A new survey suggests the number of Canadians who’ve experienced homelessness in their lives may be higher than reported — and could rise due to the COVID-19 pandemic.

The survey, commissioned by the Canadian Alliance to End Homelessness (CAEH) and conducted by Nanos Research, suggests five per cent of Canadians have been homeless themselves, while another 31 per cent know someone who has been homeless.

Tim Richter, the president and CEO of the Canadian Alliance to End Homelessness, said this five per cent translates to 1.6 million Canadians, a higher number than he’s seen previously.

“It’s interesting just to see how widespread homelessness is … and how many Canadians’ lives it touches,” he said in a phone interview with CTVNews.ca.

When it comes to people who rent, 11 per cent reported having experienced homelessness, while 25 per cent of renters are worried about coming up with rent for the next month.

“That’s a fairly alarming stat that I think really points to the urgency of Canada’s housing crisis and the impact of COVID,” Richter said.

At the beginning of the pandemic, several provinces, including Ontario, Alberta and British Columbia, implemented moratoria on evictions, but many of those are ending or have already ended, while renters are still dealing with the economic consequences of the virus, which could leave them in a tough position.

Richter worries that the number of people experiencing homelessness may rise due to this uncertainty.

“If the economic impact of the pandemic continues to disproportionately affect lower-income Canadians who are essential workers who are working in lower-income jobs or have insecure employment, you’re certainly going to see that pressure,” he said.

“There’s a real concern about: ‘Could the ongoing economic instability create a new wave of people experiencing homelessness in Canada?’ and I think that’s certainly a concern we have.”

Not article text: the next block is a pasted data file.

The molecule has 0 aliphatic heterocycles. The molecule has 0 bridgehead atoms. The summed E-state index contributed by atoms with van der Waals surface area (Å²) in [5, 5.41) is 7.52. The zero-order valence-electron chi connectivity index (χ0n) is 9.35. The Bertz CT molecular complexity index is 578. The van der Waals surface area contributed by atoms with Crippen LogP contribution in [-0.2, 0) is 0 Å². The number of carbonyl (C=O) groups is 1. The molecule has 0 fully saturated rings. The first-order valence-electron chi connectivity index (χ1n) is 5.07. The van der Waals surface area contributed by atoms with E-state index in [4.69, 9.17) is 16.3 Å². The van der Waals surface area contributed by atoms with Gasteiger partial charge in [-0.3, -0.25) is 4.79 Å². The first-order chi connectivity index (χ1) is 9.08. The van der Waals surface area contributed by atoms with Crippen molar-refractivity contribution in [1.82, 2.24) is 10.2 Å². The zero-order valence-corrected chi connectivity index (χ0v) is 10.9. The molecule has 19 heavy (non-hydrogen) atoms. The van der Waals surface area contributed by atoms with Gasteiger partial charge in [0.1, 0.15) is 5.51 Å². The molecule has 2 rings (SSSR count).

In July, CAEH released its “Recovery for All” plan, which suggested homelessness could be solved by 2030 if the federal government used $52 billion worth of COVID-19 economic recovery measures in targeted spending to help end homelessness.

“We’ve outlined what we think is an affordable and achievable path to end homelessness in Canada and what the poll is telling us is that there is strong public support for doing so,” Richter said.

More than 80 per cent of Canadians said they would at least somewhat support the investment of affordable housing projects, and 72 per cent of Canadians believe urgent work, such as affordable housing projects, is required to help end homelessness.

“We’re really thrilled to see the strength of support for investing in housing,” Richter said.

“Clearly, Canadians want the federal government to act and to act decisively.”

In Toronto, city officials leased two apartment buildings during the height of the pandemic to help ease crowding in the shelter system. In total, 149 people experiencing homelessness were given a place to live in these buildings.

Robert Dods was living in a tent in downtown Toronto before he was given a spot in one of these buildings.

“It’s not fun living on the streets,” he told CTV News.

The housing program is set to end on Aug. 31 and has seen its share of controversy, including a stabbing, a fire and complaints from neighbours of drug paraphernalia, but Dods said these are the actions of just a few people.

“We’re all not bad,” he said. “We’re all not causing problems. We need this kind of thing to get that next step up.”

Under the Recovery for All plan, the budget would be used in part to create more than 370,000 affordable housing units in the next 10 years and converting hotels and apartments into affordable housing units. The organization says this would create up to 500,000 jobs over the next 10 years and could save taxpayers $18 billion that would have been used on emergency measures that leave people homeless.

“We’ve shared our proposals and we’re sharing the results of this poll with decision makers in Ottawa and we’re hopeful that they’re going to see an achievable path forward and strong public support to do so,” Richter said.

The plan has the approval of advocates, who call homelessness a public health crisis and believe access to affordable housing is part of the solution.

“We know that the pathway to optimal health is paved with appropriate access to income and certainly housing,” said Dr. Naheed Dosani, a palliative care physician and homeless health advocate.

While it can be hard to accurately tabulate the number of Canadians experiencing homelessness, the State of Homelessness in Canada 2016 — which Richter co-authored — estimated that at least 235,000 Canadians experience homelessness in a year and 35,000 Canadians experience homelessness on a given night.